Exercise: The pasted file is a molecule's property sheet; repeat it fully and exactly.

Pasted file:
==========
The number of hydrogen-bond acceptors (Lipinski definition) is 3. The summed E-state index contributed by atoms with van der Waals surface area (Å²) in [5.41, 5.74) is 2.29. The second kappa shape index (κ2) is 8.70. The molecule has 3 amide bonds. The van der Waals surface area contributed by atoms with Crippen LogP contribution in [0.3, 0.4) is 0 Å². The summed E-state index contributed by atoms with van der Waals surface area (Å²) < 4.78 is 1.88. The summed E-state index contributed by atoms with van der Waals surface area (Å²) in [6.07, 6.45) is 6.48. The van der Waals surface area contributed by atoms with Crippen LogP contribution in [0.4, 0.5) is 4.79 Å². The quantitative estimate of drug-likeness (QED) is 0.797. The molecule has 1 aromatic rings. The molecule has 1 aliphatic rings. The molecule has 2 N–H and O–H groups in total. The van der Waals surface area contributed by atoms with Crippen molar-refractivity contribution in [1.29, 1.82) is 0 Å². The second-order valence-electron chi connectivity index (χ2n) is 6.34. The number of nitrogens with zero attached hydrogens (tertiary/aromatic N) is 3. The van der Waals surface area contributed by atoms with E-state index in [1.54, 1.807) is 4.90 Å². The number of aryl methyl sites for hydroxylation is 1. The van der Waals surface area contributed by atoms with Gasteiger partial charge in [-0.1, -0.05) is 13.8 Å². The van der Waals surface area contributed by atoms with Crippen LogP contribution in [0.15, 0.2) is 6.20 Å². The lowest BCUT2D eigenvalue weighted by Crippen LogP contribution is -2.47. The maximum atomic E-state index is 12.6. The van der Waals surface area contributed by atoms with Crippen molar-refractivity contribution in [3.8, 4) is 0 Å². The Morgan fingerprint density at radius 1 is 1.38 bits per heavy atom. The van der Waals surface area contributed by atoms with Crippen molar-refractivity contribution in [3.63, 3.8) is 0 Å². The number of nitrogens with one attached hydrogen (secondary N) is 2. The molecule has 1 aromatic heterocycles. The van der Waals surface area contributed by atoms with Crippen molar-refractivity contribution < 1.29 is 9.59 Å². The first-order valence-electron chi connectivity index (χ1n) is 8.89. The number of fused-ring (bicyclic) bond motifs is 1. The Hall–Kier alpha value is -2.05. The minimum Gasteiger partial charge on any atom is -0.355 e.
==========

The number of hydrogen-bond acceptors (Lipinski definition) is 3. The summed E-state index contributed by atoms with van der Waals surface area (Å²) in [5.41, 5.74) is 2.29. The second kappa shape index (κ2) is 8.70. The molecule has 3 amide bonds. The van der Waals surface area contributed by atoms with Crippen LogP contribution in [0.3, 0.4) is 0 Å². The summed E-state index contributed by atoms with van der Waals surface area (Å²) < 4.78 is 1.88. The summed E-state index contributed by atoms with van der Waals surface area (Å²) in [6.07, 6.45) is 6.48. The van der Waals surface area contributed by atoms with Crippen LogP contribution in [0.4, 0.5) is 4.79 Å². The quantitative estimate of drug-likeness (QED) is 0.797. The molecule has 1 aromatic rings. The molecule has 1 aliphatic rings. The molecule has 2 N–H and O–H groups in total. The van der Waals surface area contributed by atoms with Crippen molar-refractivity contribution in [1.29, 1.82) is 0 Å². The second-order valence-electron chi connectivity index (χ2n) is 6.34. The number of nitrogens with zero attached hydrogens (tertiary/aromatic N) is 3. The van der Waals surface area contributed by atoms with E-state index in [1.54, 1.807) is 4.90 Å². The number of aryl methyl sites for hydroxylation is 1. The van der Waals surface area contributed by atoms with Gasteiger partial charge in [-0.1, -0.05) is 13.8 Å². The van der Waals surface area contributed by atoms with Crippen LogP contribution in [0.15, 0.2) is 6.20 Å². The lowest BCUT2D eigenvalue weighted by Crippen LogP contribution is -2.47. The maximum atomic E-state index is 12.6. The van der Waals surface area contributed by atoms with Crippen molar-refractivity contribution in [3.8, 4) is 0 Å². The Morgan fingerprint density at radius 1 is 1.38 bits per heavy atom. The van der Waals surface area contributed by atoms with Crippen molar-refractivity contribution in [3.63, 3.8) is 0 Å². The number of nitrogens with one attached hydrogen (secondary N) is 2. The molecule has 1 aromatic heterocycles. The van der Waals surface area contributed by atoms with Crippen molar-refractivity contribution < 1.29 is 9.59 Å². The first-order valence-electron chi connectivity index (χ1n) is 8.89. The number of fused-ring (bicyclic) bond motifs is 1. The Hall–Kier alpha value is -2.05. The minimum Gasteiger partial charge on any atom is -0.355 e.